There's a bumper sticker that suggests the meaning of life is to live it. Obvious, perhaps, but how often are we really fully engaged; revelling in the highs, crying out through lows, and daring to ask questions or speak our true feelings amidst wonder, fear, and mystery?
Young but uniquely experienced, Phillip LaRue has an admirable grip on how to live, and the proof is written all over his debut solo album, Let the Road Pave Itself. An organic set of songs for the digital age, it was tracked live in the studio to an old fashioned two-inch tape reel, warmly capturing the sound of Phillip and his friends playing real time rock that's only ever concerned with life's deepest matters of love and faith.
Most everything else can take care of itself.
Phillip's path began in California. An athlete until sixteen, he picked up the guitar after getting sidelined by mononucleosis. Without premeditation, his new interest turned into a duo with his sister, Natalie, and they scored a record deal in Nashville where the family was about to relocate from Arizona. Three albums and four years of touring followed.
"I grew up on the road at that point," recalls Phillip. "It was strange having people look up to me who were twice my age, but a fun way to see the world and find my true faith in the process."
LaRue, as the group was known, charted several pop hits and called it a day after Natalie wed. Phillip moved to Florida and produced notable indie acts like Over the Rhine and Dave Barnes for a worship project based on the Psalms. Now back in Music City, he has recently written and produced rising band Tenth Avenue North and penned a hit for Brandon Heath while pondering his own return to upfront artistry.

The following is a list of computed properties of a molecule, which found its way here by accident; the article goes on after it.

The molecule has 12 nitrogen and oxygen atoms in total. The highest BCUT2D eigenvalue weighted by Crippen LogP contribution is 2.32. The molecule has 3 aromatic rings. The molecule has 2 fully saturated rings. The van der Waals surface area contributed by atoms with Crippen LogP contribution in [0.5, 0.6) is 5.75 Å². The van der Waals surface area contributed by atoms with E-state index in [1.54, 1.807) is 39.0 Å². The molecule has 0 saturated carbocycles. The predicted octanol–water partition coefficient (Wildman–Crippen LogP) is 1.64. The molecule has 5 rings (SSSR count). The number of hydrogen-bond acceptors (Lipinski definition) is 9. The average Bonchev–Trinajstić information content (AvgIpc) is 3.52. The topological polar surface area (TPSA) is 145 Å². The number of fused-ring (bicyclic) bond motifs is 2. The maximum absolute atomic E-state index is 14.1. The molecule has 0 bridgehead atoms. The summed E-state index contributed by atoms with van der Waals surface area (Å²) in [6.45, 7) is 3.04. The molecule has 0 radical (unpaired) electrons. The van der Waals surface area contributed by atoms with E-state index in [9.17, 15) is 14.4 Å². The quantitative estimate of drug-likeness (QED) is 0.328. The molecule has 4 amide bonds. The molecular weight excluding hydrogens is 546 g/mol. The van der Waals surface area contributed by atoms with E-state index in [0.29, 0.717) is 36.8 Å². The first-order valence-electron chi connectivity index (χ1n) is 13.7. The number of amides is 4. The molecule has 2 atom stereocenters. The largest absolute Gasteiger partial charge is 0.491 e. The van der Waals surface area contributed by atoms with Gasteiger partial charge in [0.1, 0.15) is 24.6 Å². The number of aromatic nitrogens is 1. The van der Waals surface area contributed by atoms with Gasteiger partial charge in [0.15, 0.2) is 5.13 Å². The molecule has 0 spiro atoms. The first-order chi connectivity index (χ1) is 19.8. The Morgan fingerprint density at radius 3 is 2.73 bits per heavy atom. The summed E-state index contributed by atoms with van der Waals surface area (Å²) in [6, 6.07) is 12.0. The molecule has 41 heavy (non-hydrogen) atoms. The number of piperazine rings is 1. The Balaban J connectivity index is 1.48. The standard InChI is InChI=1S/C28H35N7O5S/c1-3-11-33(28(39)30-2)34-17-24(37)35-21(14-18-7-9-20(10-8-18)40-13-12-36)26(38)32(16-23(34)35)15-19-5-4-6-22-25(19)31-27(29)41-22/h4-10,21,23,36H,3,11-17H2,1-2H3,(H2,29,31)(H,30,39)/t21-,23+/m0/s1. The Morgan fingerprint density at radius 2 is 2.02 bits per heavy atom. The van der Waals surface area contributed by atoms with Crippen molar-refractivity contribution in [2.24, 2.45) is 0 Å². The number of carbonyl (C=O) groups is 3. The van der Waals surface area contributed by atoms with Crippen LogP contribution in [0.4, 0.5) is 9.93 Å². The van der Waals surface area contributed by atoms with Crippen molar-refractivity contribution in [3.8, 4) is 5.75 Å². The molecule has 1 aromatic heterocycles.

"I had always considered the solo thing but wanted it to be completely authentic in its expression," he says. "So much music is focus-grouped to death for fear of not being successful, and that's a tough place to be creative from. I'm fortunate to have found a label that said, 'You do what you do, and we'll do what we do.' That was my goal: to make a vulnerable record of my experiences that finds its way to wherever God wants it to go."
Let the Road Pave Itself does indeed have an honest, freewheeling spirit that instantly sets it apart from the big machine. Catchy without trying to sound commercial, Phillip writes stay-in-your-head songs from the heart; real life musical stories about open-book faith, his closest loved ones, and struggling friends who don't always believe as he does.
The album dawns with "Chasing the Daylight", a stirring mid-tempo rocker that has seen dark times but still declares I want to chase the daylight like it's the last day of my life.
"It's in the unraveling of life that we find God even more," Phillip says of the ultimately soaring song that matches the integrity of great writers like Neil Finn and David Gray.
Continuing to build his theme, the anthemic "Home" declares you only have one life to try to find out what it means to be alive as Phillip tries to point a frustrated soul searcher toward something more concrete than the hectic city streets. On "Erase and Rewind", a billowing melodic piece reminiscent of Snow Patrol, another buddy's admission of suicidal thoughts further tests the singer's resolve.